Prototypes, Collaborative Creativity, and The Impact of COVID on Child Development with Shivani Lamba, Founder at Brightlobe

We chatted to Shivani about her background and the hurdles she’s overcome to build Brightlobe as part of our industry series; The Inside Yak. Here are three key takeaways:

Shivani Lamba started out as a neuroscience researcher at the National Institute of Health. Heading into work, she would often notice kids who were undergoing chemotherapy and wondered about the long-term outcomes of their prolonged hospitalisation. “Is there a way to mitigate such impacts to ensure that they can live their lives to the best of their ability?”

From neuroscience research, she made an unconventional switch to software engineering focusing on educational games. “I’ve always been interested in the intersection between entertainment, education, and healthcare.” And so, the seeds of Brightlobe were planted.

Shivani founded Brightlobe with the vision of supporting healthy neurodevelopment in kids. Their mission is to make “games that are backed by clinical research to help parents, clinicians, and other caregivers understand how children are growing across four developmental domains: cognition, language, motor skills, and social-emotional skills.” Their vision is to ensure every child has the opportunity to reach their full potential. 

We chatted to Shivani about her background and the hurdles she’s overcome to build Brightlobe as part of our industry series; The Inside Yak. Here are three key takeaways:

Always Consider the User’s Experience

Too often, the healthcare industry is concerned about how regularly kids interact with software or games, Shivani explains. However, “what they miss is the fact that you really have to consider the child’s experience of that game.” To do this, Brightlobe asks, “what type of gameplay mechanics are we integrating into the system? Are they ethical? How are kids incentivised?”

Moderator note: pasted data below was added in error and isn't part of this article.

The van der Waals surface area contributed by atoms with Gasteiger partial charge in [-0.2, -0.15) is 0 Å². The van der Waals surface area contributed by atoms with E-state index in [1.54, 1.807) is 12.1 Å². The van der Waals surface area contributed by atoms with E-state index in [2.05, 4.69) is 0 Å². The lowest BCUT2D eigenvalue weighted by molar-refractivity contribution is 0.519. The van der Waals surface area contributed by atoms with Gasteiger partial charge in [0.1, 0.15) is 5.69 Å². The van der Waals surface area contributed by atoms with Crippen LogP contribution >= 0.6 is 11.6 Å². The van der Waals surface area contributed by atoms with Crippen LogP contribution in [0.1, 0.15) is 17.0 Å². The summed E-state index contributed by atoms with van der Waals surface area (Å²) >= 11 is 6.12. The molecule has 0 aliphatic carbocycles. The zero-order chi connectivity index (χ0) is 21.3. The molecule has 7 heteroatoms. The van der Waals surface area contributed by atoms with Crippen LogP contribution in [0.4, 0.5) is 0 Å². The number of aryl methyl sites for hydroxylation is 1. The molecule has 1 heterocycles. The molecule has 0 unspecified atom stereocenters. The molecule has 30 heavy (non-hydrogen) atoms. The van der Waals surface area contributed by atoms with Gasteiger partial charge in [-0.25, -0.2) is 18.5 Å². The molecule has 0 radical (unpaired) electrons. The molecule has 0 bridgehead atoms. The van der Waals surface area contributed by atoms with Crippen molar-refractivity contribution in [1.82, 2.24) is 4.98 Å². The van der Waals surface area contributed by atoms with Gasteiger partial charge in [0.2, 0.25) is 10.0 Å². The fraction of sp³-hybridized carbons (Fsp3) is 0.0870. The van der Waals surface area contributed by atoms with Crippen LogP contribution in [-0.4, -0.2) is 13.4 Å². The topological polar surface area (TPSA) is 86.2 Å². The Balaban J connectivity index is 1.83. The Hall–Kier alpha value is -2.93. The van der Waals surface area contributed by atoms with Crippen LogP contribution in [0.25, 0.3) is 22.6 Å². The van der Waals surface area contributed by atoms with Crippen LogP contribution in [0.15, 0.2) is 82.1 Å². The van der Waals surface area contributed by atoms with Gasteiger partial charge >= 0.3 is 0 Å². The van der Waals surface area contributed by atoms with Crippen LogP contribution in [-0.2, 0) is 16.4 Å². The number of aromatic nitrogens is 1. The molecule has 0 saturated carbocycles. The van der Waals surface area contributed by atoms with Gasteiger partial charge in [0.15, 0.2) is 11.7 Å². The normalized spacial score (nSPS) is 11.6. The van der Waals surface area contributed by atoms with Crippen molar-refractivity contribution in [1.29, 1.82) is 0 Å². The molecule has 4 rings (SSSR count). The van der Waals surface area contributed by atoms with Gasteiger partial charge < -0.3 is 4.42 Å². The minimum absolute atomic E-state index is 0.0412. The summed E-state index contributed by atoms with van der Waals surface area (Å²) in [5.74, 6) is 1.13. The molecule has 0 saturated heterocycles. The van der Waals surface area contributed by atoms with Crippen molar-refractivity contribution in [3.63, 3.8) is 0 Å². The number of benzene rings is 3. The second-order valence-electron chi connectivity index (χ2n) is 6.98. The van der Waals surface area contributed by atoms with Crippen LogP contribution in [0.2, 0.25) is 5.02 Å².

In most businesses, UX plays a critical role in attracting and maintaining a customer base. For a company like Brightlobe, their users’ experience feeds into how well they are achieving their goal of creating “a nourishing narrative-driven experience for children.”

To ensure they have the best experience possible, Brightlobe invests time into the quality of the narrative of their games. Shivani explains that “storytelling, of course, is fundamental to literacy but also just critical thinking and development in terms of a child’s broader personality and psychological wellness.” 

In addition, Brightlobe’s driving force is helping parents best support their child’s neurodevelopment. When looking through Google search results, parents may often stumble upon “a so-called expert, that may not have the credentials that they should” offering generic advice. With that in mind, Shivani’s goal is “for parents all across the world to have access to information that is scientifically rigorous.”

By always considering their user’s experience, Brightlobe can make sure caregivers “have easy access to insights and curated personalised information to help them best support their children.”

The Impact of COVID on Child Development